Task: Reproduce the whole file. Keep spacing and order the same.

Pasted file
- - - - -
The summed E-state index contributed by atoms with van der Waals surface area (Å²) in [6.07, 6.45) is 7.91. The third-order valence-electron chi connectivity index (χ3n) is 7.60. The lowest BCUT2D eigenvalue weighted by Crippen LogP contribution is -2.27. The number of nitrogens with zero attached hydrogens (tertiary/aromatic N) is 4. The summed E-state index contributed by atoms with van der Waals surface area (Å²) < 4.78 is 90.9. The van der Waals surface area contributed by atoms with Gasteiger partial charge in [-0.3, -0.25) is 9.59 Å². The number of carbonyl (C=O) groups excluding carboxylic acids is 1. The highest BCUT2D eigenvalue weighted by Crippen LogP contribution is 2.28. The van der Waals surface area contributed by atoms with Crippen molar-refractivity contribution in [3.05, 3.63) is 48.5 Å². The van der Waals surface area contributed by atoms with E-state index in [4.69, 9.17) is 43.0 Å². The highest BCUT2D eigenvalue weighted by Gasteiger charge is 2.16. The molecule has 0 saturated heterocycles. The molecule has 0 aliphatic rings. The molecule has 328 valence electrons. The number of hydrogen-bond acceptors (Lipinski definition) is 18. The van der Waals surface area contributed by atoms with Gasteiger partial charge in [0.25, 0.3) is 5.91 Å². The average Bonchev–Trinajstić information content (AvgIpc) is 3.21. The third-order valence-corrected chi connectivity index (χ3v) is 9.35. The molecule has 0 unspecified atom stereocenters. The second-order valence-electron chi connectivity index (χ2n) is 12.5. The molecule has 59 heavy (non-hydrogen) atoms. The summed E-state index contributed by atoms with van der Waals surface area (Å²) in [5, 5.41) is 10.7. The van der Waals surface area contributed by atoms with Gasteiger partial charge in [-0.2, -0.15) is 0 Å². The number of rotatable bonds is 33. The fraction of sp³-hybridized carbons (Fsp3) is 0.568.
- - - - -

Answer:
The summed E-state index contributed by atoms with van der Waals surface area (Å²) in [6.07, 6.45) is 7.91. The third-order valence-electron chi connectivity index (χ3n) is 7.60. The lowest BCUT2D eigenvalue weighted by Crippen LogP contribution is -2.27. The number of nitrogens with zero attached hydrogens (tertiary/aromatic N) is 4. The summed E-state index contributed by atoms with van der Waals surface area (Å²) < 4.78 is 90.9. The van der Waals surface area contributed by atoms with Gasteiger partial charge in [-0.3, -0.25) is 9.59 Å². The number of carbonyl (C=O) groups excluding carboxylic acids is 1. The highest BCUT2D eigenvalue weighted by Crippen LogP contribution is 2.28. The van der Waals surface area contributed by atoms with Crippen molar-refractivity contribution in [3.05, 3.63) is 48.5 Å². The van der Waals surface area contributed by atoms with E-state index in [4.69, 9.17) is 43.0 Å². The highest BCUT2D eigenvalue weighted by Gasteiger charge is 2.16. The molecule has 0 saturated heterocycles. The molecule has 0 aliphatic rings. The molecule has 328 valence electrons. The number of hydrogen-bond acceptors (Lipinski definition) is 18. The van der Waals surface area contributed by atoms with Gasteiger partial charge in [0.25, 0.3) is 5.91 Å². The average Bonchev–Trinajstić information content (AvgIpc) is 3.21. The third-order valence-corrected chi connectivity index (χ3v) is 9.35. The molecule has 0 unspecified atom stereocenters. The second-order valence-electron chi connectivity index (χ2n) is 12.5. The molecule has 59 heavy (non-hydrogen) atoms. The summed E-state index contributed by atoms with van der Waals surface area (Å²) in [5, 5.41) is 10.7. The van der Waals surface area contributed by atoms with Gasteiger partial charge in [-0.2, -0.15) is 0 Å². The number of rotatable bonds is 33. The fraction of sp³-hybridized carbons (Fsp3) is 0.568.